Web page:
Emma (Debra Winger) and Flap’s (Jeff Daniels) marriage is tumultuous from the start as they try to fend off Aurora’s constant interference, deal with financial hardships due to a growing family, and ultimately succumb to wandering eyes. The relationship puzzled me at times… it seemed that they were always honest with each other. Although Flap’s affair upset Emma, she wasn’t going to let it break apart her family. Hypocritically, she’s also having an affair and keeps it a secret even on her deathbed. Emma is dying from cancer in the last scenes of the movie and has a sincere conversation with Flap about the custody of their kids. How could she be so direct when talking about her boys’ future, but not release some of Flap’s guilt by admitting her own infidelity?? I also had mixed emotions about the goodbye scene with her sons in the hospital. It is heartbreaking to watch the youngest boy cling to his dying Mommy and say he misses her at home. But she tells the older boy never to feel guilty for not saying “I love you” to her before she died. She assures him that she knows he loves her. I guess as viewers, we’re supposed to hope that he grows up and understands her wisdom and doesn’t feel guilty, but all I wanted to do was reach in the TV screen, shake him, and yell, “Show some respect to your mother!!”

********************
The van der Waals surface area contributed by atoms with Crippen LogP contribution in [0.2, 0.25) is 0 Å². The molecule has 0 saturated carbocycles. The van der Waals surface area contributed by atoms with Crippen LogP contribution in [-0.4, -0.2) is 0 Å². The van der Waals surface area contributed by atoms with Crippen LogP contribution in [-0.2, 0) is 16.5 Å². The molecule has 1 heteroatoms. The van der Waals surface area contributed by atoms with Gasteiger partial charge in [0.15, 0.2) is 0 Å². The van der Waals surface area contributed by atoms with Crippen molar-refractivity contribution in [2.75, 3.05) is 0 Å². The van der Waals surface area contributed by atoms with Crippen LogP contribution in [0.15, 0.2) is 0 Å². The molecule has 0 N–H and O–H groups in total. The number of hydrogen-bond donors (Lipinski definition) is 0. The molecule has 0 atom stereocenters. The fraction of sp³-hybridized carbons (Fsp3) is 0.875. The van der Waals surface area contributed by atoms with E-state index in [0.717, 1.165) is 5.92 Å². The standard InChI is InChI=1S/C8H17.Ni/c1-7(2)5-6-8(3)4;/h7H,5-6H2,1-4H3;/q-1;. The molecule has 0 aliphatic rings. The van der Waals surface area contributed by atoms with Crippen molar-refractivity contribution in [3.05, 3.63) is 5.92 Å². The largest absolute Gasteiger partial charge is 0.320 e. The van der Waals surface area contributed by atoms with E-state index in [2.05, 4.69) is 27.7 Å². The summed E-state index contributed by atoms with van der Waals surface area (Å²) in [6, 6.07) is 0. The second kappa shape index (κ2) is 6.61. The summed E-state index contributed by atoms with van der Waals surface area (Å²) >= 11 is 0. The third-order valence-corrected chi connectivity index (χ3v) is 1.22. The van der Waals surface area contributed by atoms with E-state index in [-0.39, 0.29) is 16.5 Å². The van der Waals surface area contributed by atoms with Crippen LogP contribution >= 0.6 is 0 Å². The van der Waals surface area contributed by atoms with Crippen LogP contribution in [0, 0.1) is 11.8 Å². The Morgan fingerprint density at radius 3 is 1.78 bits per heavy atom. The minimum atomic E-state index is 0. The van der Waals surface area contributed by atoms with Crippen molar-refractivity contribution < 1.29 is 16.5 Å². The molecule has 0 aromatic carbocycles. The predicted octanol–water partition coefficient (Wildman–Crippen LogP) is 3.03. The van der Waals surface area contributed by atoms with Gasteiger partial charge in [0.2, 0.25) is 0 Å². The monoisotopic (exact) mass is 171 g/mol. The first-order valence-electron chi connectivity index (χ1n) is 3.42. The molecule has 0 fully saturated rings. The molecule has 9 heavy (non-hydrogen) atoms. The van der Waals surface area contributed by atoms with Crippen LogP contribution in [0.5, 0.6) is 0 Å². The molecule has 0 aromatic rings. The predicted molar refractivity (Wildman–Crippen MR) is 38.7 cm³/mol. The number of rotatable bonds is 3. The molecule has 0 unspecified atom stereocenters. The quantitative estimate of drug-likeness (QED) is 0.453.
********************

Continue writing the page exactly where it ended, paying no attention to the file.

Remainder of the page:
Jack Nicholson (Best Supporting Actor winner) plays the astronaut and next-door neighbor who eventually entices Aurora into bed. While he had moments that I thought he fit the role perfectly, there were other times that I literally cringed when watching him flirt. He was the stereotypical creepy and intoxicated uncle who invades your personal space while trying to talk to you at family functions… (side note: I’ve truthfully never had that uncle though.) His character comes through in the clutch though when he surprises Aurora at the hospital’s near-by hotel to offer his support. He even seems to start a bond with the older son at Emma’s funeral (although part of me flinched when the son denied his father’s attempt at bonding.)